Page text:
“There are no quick fixes; change is a process that requires empathy, compassion, collaboration, and guidance for personal reflection and transformation.”
What was your path to becoming a therapist?
I became a therapist after learning about the stigma that exists within communities with regard to seeking mental health services for trauma. Over the years, I gained valuable skills to help folks grow through their discomfort, address trauma, and develop healthier ways to cope with the challenges of life. There are no quick fixes; change is a process that requires empathy, compassion, collaboration, and guidance for personal reflection and transformation. I believe therapy can be the catalyst to finding effective solutions for individuals to change how they view themselves, discover parts they never recognized, and talk through parts that are painful. There are many societal issues, such as microaggressions or trauma, that can have an impact on mental health. These require a clinician who is open to listening and supporting you as we move toward healing.
What should someone know about working with you?
I work with you to assess and explore approaches that help you change your current mental or emotional situation. I use active listening to understand your needs, asking what you want to happen and guiding you to start moving toward success. The first session involves gathering information on the problem, discussing confidentiality, and discussing expectations. The second session involves gathering more information by completing assessments to gain insight into stressors impacting behavioral and emotional functioning. This is a mutual collaboration and partnership where we will work together on your treatment goals. I do occasionally give short homework assignments to help participants reflect on the session, as it is a way to keep working on the issues presented in session when we are not together.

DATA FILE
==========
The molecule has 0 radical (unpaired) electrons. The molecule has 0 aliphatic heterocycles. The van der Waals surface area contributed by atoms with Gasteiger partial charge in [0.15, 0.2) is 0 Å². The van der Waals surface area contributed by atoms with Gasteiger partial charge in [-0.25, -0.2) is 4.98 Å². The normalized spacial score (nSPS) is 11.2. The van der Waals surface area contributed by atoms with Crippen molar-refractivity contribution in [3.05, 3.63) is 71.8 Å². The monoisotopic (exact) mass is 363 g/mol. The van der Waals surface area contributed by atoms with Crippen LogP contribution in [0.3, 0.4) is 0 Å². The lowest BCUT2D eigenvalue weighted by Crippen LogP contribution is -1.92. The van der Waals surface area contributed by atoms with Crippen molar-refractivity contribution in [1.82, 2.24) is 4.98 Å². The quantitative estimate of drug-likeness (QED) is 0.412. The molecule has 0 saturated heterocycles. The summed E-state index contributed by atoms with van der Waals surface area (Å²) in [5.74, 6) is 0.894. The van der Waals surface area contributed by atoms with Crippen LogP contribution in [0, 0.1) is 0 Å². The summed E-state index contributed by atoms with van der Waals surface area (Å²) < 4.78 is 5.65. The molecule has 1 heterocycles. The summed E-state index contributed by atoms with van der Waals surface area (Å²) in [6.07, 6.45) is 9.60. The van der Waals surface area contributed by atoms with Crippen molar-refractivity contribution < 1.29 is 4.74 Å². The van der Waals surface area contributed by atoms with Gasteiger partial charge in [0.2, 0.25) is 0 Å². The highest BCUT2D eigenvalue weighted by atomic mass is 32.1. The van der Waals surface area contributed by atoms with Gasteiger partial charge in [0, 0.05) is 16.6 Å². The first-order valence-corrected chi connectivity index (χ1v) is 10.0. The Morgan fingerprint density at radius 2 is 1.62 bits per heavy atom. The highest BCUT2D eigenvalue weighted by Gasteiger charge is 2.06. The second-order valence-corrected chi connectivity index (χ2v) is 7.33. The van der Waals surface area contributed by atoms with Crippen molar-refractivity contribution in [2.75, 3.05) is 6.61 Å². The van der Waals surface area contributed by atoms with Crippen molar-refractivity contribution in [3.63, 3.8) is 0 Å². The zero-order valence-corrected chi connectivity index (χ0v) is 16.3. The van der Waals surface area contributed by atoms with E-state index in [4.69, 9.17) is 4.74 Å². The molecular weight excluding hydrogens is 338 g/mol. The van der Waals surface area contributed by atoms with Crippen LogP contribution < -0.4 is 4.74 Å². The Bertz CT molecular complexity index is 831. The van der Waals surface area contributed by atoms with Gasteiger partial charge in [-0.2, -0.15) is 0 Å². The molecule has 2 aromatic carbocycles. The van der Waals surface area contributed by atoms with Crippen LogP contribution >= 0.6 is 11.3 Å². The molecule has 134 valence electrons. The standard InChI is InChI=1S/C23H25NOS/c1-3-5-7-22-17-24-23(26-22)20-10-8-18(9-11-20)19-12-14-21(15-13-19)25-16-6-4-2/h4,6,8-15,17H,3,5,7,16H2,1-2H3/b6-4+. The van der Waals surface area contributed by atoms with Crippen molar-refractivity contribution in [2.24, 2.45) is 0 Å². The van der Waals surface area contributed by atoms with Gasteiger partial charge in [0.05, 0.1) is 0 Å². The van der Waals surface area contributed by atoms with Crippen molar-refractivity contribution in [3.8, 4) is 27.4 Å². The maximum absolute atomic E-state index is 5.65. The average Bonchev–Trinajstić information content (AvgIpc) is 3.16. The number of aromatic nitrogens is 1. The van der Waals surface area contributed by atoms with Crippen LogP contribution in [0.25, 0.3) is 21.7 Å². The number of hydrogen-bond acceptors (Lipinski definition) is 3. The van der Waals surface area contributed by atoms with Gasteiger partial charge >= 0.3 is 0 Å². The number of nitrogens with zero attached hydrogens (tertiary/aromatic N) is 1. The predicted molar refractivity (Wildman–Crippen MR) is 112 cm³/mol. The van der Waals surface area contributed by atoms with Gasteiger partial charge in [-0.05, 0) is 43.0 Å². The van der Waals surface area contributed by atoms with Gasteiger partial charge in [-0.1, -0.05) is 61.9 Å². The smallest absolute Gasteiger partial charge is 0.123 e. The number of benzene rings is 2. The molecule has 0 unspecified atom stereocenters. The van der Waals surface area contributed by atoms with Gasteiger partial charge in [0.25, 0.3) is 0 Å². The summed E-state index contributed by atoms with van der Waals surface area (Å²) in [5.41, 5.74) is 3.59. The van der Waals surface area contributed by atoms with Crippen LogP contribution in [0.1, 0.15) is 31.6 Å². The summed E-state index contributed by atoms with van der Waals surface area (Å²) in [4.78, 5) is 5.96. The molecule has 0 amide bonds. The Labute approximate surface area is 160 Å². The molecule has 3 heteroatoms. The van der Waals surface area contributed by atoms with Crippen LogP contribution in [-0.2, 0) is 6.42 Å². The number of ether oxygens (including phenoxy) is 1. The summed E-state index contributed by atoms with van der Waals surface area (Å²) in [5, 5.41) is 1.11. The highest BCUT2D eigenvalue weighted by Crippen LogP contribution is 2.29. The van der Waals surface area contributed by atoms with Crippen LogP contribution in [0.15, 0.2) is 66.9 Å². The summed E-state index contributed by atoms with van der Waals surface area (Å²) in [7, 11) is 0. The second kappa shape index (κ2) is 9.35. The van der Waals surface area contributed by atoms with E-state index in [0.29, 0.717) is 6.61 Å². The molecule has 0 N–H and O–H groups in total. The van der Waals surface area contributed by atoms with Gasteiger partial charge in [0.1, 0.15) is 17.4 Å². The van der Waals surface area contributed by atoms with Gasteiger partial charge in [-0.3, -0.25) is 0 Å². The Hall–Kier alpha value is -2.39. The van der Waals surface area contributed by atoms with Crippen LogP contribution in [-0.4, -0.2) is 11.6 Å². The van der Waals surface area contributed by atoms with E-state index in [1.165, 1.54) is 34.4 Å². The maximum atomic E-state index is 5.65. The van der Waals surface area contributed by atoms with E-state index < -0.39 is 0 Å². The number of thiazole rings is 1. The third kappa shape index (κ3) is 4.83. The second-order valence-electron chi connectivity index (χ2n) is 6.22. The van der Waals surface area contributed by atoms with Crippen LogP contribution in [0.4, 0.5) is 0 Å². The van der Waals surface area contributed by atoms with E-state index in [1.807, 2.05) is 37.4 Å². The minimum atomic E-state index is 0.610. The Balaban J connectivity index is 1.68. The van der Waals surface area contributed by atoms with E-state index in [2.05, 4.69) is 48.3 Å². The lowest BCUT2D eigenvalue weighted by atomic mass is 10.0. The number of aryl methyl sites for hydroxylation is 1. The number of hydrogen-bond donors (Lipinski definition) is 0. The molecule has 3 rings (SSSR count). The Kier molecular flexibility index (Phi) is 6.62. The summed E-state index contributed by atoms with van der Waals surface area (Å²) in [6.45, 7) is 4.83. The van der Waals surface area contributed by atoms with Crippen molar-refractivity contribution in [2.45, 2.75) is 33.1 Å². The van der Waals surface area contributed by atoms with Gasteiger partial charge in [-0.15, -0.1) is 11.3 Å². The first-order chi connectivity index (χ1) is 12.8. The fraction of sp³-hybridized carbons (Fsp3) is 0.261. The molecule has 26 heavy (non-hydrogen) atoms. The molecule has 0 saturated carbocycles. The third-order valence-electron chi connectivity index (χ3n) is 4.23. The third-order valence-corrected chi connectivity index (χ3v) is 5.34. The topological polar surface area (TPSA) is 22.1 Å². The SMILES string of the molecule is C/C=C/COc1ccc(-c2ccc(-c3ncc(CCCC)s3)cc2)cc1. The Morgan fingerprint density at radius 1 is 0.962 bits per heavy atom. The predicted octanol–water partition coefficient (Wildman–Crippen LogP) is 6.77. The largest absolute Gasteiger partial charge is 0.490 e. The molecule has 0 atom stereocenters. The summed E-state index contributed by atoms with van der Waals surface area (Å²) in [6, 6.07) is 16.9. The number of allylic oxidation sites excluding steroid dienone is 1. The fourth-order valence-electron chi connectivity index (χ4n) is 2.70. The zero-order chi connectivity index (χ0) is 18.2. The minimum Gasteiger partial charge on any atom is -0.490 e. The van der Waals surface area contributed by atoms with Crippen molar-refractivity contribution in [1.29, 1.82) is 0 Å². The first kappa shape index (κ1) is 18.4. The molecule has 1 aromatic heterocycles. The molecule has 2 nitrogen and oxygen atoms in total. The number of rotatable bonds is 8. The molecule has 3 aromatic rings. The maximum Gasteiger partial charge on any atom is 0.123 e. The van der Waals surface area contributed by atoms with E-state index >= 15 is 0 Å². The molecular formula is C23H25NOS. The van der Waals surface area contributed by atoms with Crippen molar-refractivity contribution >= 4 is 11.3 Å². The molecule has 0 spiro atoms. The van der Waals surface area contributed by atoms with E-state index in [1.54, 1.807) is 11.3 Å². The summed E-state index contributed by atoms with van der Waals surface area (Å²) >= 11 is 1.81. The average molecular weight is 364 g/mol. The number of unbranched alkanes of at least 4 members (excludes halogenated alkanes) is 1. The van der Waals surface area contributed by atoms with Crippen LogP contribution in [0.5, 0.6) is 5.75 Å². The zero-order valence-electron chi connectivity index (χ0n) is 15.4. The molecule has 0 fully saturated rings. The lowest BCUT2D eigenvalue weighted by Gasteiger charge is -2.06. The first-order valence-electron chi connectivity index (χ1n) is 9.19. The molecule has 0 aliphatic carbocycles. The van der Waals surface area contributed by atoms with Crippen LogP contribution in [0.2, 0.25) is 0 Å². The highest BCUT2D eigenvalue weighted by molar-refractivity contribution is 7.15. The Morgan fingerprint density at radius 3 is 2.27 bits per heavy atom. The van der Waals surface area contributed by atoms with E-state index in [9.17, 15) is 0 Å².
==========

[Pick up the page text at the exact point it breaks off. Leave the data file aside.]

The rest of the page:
What do you do to continue learning and building competencies as a provider?
It is important to me to have a mindful practice where I am reflecting and challenging my thoughts and perceptions. As a clinician, it is important to stay open to other perspectives that are not my own. Cultural sensitivity to me means striving for increasing cultural humility by spending time learning and interacting with diverse cultures to help move away from engaging in acts of bias and stereotyping. One of my values is continued education through learning and recognizing that there are historically underrepresented and marginalized groups who are in need of clinicians willing to understand the underlying causes of disparities and the under-resourced communities that prevent access to quality education and services.
Who is Shane King the clinician?
I am a clinician who would describe myself as “a cord” because a cord is used to connect or support. I use that analogy of a cord to say that I am connecting participants to their inner thoughts and supporting healing and growth. Thoughts or cognitions influence emotions and ultimately the choices we make. We are often not having inner conversations with ourselves; we are just internalizing our experiences and going through the motions of life without processing the impact. I help connect you to those inner thoughts and work toward disrupting negative cognitions, problem-solving, and gaining understanding of emotions related to mental health.
“I believe therapy can be the catalyst to finding effective solutions for individuals to change how they view themselves, discover parts they never recognized, and talk through parts that are painful.”